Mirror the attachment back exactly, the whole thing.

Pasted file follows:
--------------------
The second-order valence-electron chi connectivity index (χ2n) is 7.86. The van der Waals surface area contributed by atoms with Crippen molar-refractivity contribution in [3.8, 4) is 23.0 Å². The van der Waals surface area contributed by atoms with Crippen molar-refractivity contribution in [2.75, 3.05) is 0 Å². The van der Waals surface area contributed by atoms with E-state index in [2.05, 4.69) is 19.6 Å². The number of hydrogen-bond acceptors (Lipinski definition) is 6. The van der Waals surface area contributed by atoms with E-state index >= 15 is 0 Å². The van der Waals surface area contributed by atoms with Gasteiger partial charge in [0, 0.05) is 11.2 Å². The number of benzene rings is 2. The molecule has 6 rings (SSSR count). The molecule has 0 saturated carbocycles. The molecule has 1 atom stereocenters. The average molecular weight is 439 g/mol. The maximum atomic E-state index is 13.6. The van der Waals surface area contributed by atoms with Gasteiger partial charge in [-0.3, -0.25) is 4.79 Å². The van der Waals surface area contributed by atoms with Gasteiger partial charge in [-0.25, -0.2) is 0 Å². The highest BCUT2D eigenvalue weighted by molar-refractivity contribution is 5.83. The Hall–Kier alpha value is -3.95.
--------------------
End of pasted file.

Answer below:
The second-order valence-electron chi connectivity index (χ2n) is 7.86. The van der Waals surface area contributed by atoms with Crippen molar-refractivity contribution in [3.8, 4) is 23.0 Å². The van der Waals surface area contributed by atoms with Crippen molar-refractivity contribution in [2.75, 3.05) is 0 Å². The van der Waals surface area contributed by atoms with E-state index in [2.05, 4.69) is 19.6 Å². The number of hydrogen-bond acceptors (Lipinski definition) is 6. The van der Waals surface area contributed by atoms with E-state index >= 15 is 0 Å². The van der Waals surface area contributed by atoms with Gasteiger partial charge in [0, 0.05) is 11.2 Å². The number of benzene rings is 2. The molecule has 6 rings (SSSR count). The molecule has 0 saturated carbocycles. The molecule has 1 atom stereocenters. The average molecular weight is 439 g/mol. The maximum atomic E-state index is 13.6. The van der Waals surface area contributed by atoms with Gasteiger partial charge in [-0.3, -0.25) is 4.79 Å². The van der Waals surface area contributed by atoms with Gasteiger partial charge in [-0.25, -0.2) is 0 Å². The highest BCUT2D eigenvalue weighted by molar-refractivity contribution is 5.83. The Hall–Kier alpha value is -3.95.